Fixing the Packline: Conclusions

Big men taking away the baseline would shore up Xavier's three point defense. - Anthony Gruppuso-USA TODAY Sport

The packline can work, but Xavier has to make adjustments to it. These three steps are the very first that must be taken.

There comes a point when someone is climbing a mountain that a decision must be made. Everything the climber has done to that point, all the success the methods have brought, comes down to the simple decision to just keep trying harder in the same way, or to switch something up. Both ideas are, 25,000 feet in the air, fraught with peril. Trying to improvise requires intelligence and the ability to think clearly. Just mulishly trying harder often simply wears down the vestiges of energy and leads to another tragedy on a far off precipice.

Xavier, without the same consequences, has reached the point in their season, perhaps in their evolution as a program, where that same decision needs to be made. The success that the packline defense has brought in recent years has taken Xavier tantalizingly close to the mountaintop, but it now seems destined to leave them eternally just short. A barrage of three pointers has buried Xavier's excellent interior defense under a deficit that is simply cannot recover from. Xavier's offense, 35th best in the nation, has not been able to score enough to make up fro the unholy point numbers opponents are putting up. How, then, can the packline be fixed?

Solutions:

#1. Extend the pack- The basic idea of the packline is that the team sits in a "pack" somewhere inside the three point arc. Xavier's pack has, historically, sat somewhere around two feet inside the line. In Big East play that has led to opponents getting 32.9% of their points from behind the arc and taking 35.7% of their shots from there. Both of those numbers are alarmingly high. Xavier's reluctance to even show a hand in passing lanes has led to them forcing turnovers on only 14.3% of opponent's possessions, worst in the Big East. It's worth noting that both Virginia and Arizona either run at three point shooters or set the pack higher in order to increase perimeter pressure.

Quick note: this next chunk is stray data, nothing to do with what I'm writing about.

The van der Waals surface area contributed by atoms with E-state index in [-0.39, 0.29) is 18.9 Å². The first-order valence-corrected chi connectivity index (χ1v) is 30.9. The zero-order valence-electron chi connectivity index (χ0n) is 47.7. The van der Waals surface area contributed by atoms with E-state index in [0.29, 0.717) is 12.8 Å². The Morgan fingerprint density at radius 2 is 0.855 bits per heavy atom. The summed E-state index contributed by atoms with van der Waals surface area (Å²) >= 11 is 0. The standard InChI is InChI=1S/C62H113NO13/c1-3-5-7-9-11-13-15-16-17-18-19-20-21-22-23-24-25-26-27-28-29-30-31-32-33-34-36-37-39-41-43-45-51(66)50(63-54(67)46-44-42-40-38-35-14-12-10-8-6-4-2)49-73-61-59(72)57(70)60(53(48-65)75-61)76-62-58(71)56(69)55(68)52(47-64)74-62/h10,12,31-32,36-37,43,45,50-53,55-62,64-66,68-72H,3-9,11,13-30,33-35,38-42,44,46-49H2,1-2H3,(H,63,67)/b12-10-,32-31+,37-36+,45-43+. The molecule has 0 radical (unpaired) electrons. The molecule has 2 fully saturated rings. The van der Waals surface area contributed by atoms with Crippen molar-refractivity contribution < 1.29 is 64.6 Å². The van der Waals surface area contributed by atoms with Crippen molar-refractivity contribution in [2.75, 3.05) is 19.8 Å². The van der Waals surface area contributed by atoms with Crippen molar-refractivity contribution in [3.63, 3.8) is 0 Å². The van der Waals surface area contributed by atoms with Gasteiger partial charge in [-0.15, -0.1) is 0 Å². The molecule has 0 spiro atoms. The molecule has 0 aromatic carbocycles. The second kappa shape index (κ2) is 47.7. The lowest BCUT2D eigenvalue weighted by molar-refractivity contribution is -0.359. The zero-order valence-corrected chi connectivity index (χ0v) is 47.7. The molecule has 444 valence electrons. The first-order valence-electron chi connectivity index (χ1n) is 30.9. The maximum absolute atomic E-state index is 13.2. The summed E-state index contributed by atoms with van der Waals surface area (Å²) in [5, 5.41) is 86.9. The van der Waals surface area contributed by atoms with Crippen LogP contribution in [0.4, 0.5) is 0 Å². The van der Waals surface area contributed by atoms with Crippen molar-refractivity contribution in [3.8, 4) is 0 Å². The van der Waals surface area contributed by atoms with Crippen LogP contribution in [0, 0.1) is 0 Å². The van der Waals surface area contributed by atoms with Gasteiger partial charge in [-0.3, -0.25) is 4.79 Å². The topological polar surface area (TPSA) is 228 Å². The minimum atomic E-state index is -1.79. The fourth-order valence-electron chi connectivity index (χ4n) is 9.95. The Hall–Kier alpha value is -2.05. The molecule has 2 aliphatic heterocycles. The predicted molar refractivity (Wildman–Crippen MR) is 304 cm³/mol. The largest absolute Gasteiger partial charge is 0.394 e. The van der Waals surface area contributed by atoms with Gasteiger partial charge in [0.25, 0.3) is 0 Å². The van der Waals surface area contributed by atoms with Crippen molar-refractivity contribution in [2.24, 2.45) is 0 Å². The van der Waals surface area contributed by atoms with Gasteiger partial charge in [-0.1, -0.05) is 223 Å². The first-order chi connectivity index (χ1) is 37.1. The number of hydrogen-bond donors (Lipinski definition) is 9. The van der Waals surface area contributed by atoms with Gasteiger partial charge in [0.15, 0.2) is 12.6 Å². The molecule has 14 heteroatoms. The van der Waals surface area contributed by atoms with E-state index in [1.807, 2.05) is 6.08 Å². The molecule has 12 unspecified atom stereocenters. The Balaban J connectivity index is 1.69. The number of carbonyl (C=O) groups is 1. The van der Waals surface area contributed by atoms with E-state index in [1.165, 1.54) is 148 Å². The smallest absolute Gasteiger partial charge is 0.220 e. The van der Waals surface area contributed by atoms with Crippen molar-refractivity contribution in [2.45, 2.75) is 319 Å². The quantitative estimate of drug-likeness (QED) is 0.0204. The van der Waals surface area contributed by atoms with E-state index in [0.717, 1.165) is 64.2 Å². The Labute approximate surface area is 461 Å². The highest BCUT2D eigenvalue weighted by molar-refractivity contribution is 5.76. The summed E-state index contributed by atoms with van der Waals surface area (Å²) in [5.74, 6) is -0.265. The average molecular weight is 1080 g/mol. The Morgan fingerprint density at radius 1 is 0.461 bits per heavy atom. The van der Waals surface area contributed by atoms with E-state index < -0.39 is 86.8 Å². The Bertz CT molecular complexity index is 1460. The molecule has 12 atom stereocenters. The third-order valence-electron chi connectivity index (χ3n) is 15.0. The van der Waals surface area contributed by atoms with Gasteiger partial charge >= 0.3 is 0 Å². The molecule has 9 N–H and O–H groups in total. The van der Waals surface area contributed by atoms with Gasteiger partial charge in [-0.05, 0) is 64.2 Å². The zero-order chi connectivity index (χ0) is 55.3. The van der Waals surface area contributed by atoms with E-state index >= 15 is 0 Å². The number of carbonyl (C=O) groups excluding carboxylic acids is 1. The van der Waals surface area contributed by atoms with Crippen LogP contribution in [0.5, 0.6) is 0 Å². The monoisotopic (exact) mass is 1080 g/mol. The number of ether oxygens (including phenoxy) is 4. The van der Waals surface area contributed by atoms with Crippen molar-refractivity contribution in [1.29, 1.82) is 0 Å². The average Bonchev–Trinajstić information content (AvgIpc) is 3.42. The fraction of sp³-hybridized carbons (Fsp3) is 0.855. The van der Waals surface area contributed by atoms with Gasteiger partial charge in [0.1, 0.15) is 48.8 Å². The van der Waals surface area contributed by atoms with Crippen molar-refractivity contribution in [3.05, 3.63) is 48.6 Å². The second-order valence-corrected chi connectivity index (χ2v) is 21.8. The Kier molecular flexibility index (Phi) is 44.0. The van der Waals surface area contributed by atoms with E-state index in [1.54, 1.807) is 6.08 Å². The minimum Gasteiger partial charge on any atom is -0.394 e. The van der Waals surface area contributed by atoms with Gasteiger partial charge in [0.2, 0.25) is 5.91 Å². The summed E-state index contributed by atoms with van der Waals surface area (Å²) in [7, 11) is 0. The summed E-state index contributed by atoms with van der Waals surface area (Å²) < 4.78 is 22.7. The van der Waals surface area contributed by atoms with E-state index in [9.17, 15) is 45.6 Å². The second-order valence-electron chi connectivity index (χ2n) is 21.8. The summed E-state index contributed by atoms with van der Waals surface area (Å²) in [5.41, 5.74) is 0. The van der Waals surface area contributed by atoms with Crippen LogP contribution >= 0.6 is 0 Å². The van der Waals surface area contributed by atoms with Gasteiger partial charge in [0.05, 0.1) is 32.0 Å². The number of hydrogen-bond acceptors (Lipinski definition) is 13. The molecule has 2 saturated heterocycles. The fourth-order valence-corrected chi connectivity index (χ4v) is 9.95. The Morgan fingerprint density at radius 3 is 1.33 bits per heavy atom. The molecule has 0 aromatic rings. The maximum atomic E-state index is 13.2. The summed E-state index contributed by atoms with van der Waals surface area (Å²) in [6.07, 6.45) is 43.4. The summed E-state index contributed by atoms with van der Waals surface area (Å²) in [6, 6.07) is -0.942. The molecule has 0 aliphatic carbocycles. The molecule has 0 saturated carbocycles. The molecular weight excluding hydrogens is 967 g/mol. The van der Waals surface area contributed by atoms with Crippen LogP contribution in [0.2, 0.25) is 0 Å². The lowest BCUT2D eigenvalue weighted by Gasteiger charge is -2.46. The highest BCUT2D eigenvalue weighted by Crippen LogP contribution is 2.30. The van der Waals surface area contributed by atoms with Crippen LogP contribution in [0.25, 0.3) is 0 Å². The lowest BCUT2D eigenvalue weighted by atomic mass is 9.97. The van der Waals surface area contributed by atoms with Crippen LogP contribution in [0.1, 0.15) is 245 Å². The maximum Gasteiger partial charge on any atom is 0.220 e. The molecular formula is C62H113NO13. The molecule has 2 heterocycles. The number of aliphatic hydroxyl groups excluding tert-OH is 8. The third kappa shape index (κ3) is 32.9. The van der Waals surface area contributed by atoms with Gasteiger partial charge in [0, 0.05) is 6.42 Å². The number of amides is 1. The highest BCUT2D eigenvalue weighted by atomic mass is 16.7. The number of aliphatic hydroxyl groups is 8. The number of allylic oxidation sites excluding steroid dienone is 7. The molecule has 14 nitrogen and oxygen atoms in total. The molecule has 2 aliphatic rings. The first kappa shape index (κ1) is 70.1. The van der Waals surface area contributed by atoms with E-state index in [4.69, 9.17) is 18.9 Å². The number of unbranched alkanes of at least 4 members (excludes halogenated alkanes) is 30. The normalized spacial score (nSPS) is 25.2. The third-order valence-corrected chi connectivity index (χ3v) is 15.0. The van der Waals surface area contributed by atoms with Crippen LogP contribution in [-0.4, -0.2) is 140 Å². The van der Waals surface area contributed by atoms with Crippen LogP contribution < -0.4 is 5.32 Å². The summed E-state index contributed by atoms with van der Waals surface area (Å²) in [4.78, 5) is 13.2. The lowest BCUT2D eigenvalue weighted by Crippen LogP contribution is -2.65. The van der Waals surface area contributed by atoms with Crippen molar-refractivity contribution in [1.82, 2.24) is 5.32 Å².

The game against St. John's showed Xavier coming out at least a step farther than they usually do. While St. John's doesn't shoot much from deep to begin with, the Musketeers didn't give them much a chance to so on Tuesday. Getting out farther also led to an uptick in turnovers, with St. John's turning the ball over on 21.2% of their possessions. While the three point shooting is difficult to draw conclusions from, forcing a team as careful with the ball as the Red Storm to turn it over substantially more than they normally do is a clear step in the right direction.

#2. Don't hedge with Stainbrook- Both Virginia and Arizona interviews that we conducted made specific note that the big that hedges so far on ball screens is either remarkably athletic or remarkably adept at forcing the ballhandler out toward the half line and then recovering (Akil Mitchell for the Cavaliers, Aaron Gordon for the Wildcats). Matt Stainbrook, and this is not intended as a personal indictment of him, is simply not athletic enough to handle either of those tasks adroitly.

This raises a bit of a sticky issue for the Xavier coaching staff. Stainbrook cannot simply refuse to engage someone coming off a screen, or that man will constantly be rolling open for an uncontested three pointer. The best thing for Matt to do would seem to be the standard big man's approach to the high screen: show a hand's worth of help and wait for the guard to recover. There are few perfect solutions, though, for a well run high screen.

#3. Rotate correctly- Teams are killing Xavier from the corners of the court. The corner three is statistically the most likely to go in and opponents, especially Villanova, have slaughtered Xavier from down there. Part of the reason is the relative lack of footspeed of Isaiah Philmore and James Farr and part of it is because Stainbrook is late in getting back into the lane. This makes Xavier's rotations bad, because a forward ends up running out while a guard sinks.

To fix this, Xavier needs to make sure that they don't get caught under-rotating and not allow the baseline. Once someone gets beaten to the baseline, the other corner becomes wide open as the help side man drops. As this screenshot of a YouTube video shows, slow baseline defense leaves a wide open gap on the back. Screenshot_2014-02-26_at_15

Xavier can combat this by getting the guards farther out (see above) and by insisting that big men don't get beaten to the baseline. A hard closeout to a corner player must feature a Xavier defender shading back toward the inside, where the pack waits.

Conclusion:

The packline defense certainly can work in the Big East. Arizona's success in making themselves the number one defense in the nation shows that the concept is not inherently flawed. The three point line is always going to be a weakness of the defense, simply because of its designed purpose. Xavier can takes steps to address that issue by moving the pack out, not hedging so hard, and perfecting the rotation. Hopefully, the St. John's victory is the beginning of reemergence of the Musketeers defense.

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